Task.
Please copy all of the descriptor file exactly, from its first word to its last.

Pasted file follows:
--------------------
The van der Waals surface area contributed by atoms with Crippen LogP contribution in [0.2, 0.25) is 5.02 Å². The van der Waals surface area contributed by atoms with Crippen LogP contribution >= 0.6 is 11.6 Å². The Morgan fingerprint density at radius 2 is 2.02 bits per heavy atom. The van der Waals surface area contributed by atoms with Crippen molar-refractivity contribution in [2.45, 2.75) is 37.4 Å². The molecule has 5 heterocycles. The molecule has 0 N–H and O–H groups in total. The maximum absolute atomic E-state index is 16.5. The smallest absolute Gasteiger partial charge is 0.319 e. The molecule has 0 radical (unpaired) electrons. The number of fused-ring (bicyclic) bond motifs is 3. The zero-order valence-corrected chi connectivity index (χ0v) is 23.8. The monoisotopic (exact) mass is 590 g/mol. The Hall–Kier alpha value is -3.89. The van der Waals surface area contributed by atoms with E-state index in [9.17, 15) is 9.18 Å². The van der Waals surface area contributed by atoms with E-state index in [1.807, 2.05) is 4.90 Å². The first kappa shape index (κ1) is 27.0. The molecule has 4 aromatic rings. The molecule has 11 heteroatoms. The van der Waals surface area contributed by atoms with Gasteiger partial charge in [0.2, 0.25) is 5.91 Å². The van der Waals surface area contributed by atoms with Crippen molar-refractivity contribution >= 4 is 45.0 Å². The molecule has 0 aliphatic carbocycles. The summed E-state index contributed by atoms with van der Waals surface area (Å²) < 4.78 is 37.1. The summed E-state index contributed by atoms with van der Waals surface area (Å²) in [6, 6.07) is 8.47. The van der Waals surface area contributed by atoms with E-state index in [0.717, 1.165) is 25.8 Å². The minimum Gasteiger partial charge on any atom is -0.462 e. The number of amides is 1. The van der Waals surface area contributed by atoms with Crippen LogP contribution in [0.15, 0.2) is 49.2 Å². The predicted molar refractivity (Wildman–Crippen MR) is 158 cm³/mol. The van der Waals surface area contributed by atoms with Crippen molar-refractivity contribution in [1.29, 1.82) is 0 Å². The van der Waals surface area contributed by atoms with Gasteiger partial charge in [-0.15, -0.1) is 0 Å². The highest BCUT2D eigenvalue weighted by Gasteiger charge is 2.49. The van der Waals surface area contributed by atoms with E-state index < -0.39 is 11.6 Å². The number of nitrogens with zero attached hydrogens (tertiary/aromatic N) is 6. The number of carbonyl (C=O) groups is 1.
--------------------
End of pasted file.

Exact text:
The van der Waals surface area contributed by atoms with Crippen LogP contribution in [0.2, 0.25) is 5.02 Å². The van der Waals surface area contributed by atoms with Crippen LogP contribution >= 0.6 is 11.6 Å². The Morgan fingerprint density at radius 2 is 2.02 bits per heavy atom. The van der Waals surface area contributed by atoms with Crippen molar-refractivity contribution in [2.45, 2.75) is 37.4 Å². The molecule has 5 heterocycles. The molecule has 0 N–H and O–H groups in total. The maximum absolute atomic E-state index is 16.5. The smallest absolute Gasteiger partial charge is 0.319 e. The molecule has 0 radical (unpaired) electrons. The number of fused-ring (bicyclic) bond motifs is 3. The zero-order valence-corrected chi connectivity index (χ0v) is 23.8. The monoisotopic (exact) mass is 590 g/mol. The Hall–Kier alpha value is -3.89. The van der Waals surface area contributed by atoms with E-state index in [9.17, 15) is 9.18 Å². The van der Waals surface area contributed by atoms with E-state index in [1.807, 2.05) is 4.90 Å². The first kappa shape index (κ1) is 27.0. The molecule has 4 aromatic rings. The molecule has 11 heteroatoms. The van der Waals surface area contributed by atoms with Gasteiger partial charge in [0.2, 0.25) is 5.91 Å². The van der Waals surface area contributed by atoms with Crippen molar-refractivity contribution >= 4 is 45.0 Å². The molecule has 0 aliphatic carbocycles. The summed E-state index contributed by atoms with van der Waals surface area (Å²) < 4.78 is 37.1. The summed E-state index contributed by atoms with van der Waals surface area (Å²) in [6, 6.07) is 8.47. The van der Waals surface area contributed by atoms with E-state index in [0.717, 1.165) is 25.8 Å². The minimum Gasteiger partial charge on any atom is -0.462 e. The number of amides is 1. The van der Waals surface area contributed by atoms with Crippen LogP contribution in [0.15, 0.2) is 49.2 Å². The predicted molar refractivity (Wildman–Crippen MR) is 158 cm³/mol. The van der Waals surface area contributed by atoms with Crippen molar-refractivity contribution in [1.29, 1.82) is 0 Å². The van der Waals surface area contributed by atoms with Gasteiger partial charge in [-0.15, -0.1) is 0 Å². The highest BCUT2D eigenvalue weighted by Gasteiger charge is 2.49. The van der Waals surface area contributed by atoms with E-state index < -0.39 is 11.6 Å². The number of nitrogens with zero attached hydrogens (tertiary/aromatic N) is 6. The number of carbonyl (C=O) groups is 1.